On my way back from Paris to Montpellier I arrange to meet elgringo whom I have chosen from the list of my fellow passengers due to his excellent taste in food; he likes foie gras, fruits de mer and champagne. As the train doesn’t get to Montpellier until mid-afternoon I am hoping he will bring a picnic with him. I go to the train bar where we have arranged to meet. As soon as I walk in I realise this is a very different TGV from others. There is loud music, DVDs on offer, books and magazines. The average age is about 30 and you could be in a trendy wine bar in Notting Hill Gate.
I have no idea what elgringo looks like so I accost a handsome young man in the hope that it might be him. It isn’t, but he’s happy to chat anyway. His name is Mathieu, he is 25 years old and he commutes from his home in Montpellier to Paris on weekly basis.
“I have never tried to meet people via the idtgv but it seems like a good idea,” he says. “Although when I get the train at 5.30am on a Monday morning everyone just sleeps.” Mathieu and I chat for about an hour. There is still no sign of elgringo, but by now I don’t care.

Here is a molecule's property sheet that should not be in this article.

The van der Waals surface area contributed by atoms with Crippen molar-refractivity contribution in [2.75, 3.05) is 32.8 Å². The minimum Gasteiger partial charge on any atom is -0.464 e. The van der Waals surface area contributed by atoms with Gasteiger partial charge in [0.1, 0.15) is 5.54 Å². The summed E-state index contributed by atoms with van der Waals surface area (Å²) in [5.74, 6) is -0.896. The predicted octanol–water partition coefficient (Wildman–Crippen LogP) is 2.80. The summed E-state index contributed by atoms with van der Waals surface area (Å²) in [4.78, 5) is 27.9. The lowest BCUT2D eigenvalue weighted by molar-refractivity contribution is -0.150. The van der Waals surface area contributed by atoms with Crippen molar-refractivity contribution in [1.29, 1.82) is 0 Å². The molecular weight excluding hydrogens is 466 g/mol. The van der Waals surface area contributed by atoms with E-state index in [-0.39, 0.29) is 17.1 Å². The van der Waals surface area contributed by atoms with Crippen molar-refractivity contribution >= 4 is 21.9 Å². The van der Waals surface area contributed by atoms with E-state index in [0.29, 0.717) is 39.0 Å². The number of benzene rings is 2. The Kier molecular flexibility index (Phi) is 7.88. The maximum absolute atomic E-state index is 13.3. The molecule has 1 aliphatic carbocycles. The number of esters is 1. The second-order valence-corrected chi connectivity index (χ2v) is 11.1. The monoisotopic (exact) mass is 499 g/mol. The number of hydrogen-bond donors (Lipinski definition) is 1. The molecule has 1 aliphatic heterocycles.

I call Virgin Trains to see if they think this is a scheme they might copy. “Virgin Trains welcomes innovation in the railways and will be interested in keeping a close eye on the new SNCF initiative,” says a spokesman. So no plans so far.
?A friend of mine once travelled with her two children, then aged three and five, from London to Cumbria. The children did what children normally do in confined spaces; caused havoc. At one stage one of her fellow passengers turned to my friend.
“Do you know when you’re next travelling on this train?” he asked her.
“No, why?” said my friend.
“So that I can avoid it.”
Maybe the idtgv scheme could work in England in reverse.